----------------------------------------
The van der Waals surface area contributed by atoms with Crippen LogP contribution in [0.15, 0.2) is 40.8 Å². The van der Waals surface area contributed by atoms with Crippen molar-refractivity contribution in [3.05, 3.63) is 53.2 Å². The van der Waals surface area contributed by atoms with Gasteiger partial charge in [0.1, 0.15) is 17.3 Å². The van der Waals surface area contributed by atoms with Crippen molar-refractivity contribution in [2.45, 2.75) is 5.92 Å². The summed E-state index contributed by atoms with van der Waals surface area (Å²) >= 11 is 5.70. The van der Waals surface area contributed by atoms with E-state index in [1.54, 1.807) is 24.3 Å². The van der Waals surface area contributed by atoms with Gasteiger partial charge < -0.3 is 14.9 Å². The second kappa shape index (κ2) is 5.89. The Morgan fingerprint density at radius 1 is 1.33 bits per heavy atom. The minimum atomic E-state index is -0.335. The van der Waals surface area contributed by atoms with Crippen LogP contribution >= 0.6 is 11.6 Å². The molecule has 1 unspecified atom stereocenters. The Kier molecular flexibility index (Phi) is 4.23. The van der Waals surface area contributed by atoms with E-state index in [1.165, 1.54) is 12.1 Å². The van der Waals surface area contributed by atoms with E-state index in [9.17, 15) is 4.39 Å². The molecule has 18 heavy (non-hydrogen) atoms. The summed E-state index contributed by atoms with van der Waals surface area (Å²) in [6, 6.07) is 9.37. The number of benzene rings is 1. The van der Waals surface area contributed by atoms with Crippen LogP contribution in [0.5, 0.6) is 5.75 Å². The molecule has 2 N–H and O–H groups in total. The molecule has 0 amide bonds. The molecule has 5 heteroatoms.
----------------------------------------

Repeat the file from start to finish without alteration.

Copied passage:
The van der Waals surface area contributed by atoms with Crippen LogP contribution in [0.15, 0.2) is 40.8 Å². The van der Waals surface area contributed by atoms with Crippen molar-refractivity contribution in [3.05, 3.63) is 53.2 Å². The van der Waals surface area contributed by atoms with Gasteiger partial charge in [0.1, 0.15) is 17.3 Å². The van der Waals surface area contributed by atoms with Crippen molar-refractivity contribution in [2.45, 2.75) is 5.92 Å². The summed E-state index contributed by atoms with van der Waals surface area (Å²) >= 11 is 5.70. The van der Waals surface area contributed by atoms with E-state index in [1.54, 1.807) is 24.3 Å². The van der Waals surface area contributed by atoms with Gasteiger partial charge < -0.3 is 14.9 Å². The second kappa shape index (κ2) is 5.89. The Morgan fingerprint density at radius 1 is 1.33 bits per heavy atom. The minimum atomic E-state index is -0.335. The van der Waals surface area contributed by atoms with Crippen LogP contribution >= 0.6 is 11.6 Å². The molecule has 1 unspecified atom stereocenters. The Kier molecular flexibility index (Phi) is 4.23. The van der Waals surface area contributed by atoms with E-state index in [1.165, 1.54) is 12.1 Å². The van der Waals surface area contributed by atoms with E-state index in [9.17, 15) is 4.39 Å². The molecule has 18 heavy (non-hydrogen) atoms. The summed E-state index contributed by atoms with van der Waals surface area (Å²) in [6, 6.07) is 9.37. The number of benzene rings is 1. The van der Waals surface area contributed by atoms with Crippen LogP contribution in [0.5, 0.6) is 5.75 Å². The molecule has 2 N–H and O–H groups in total. The molecule has 0 amide bonds. The molecule has 5 heteroatoms.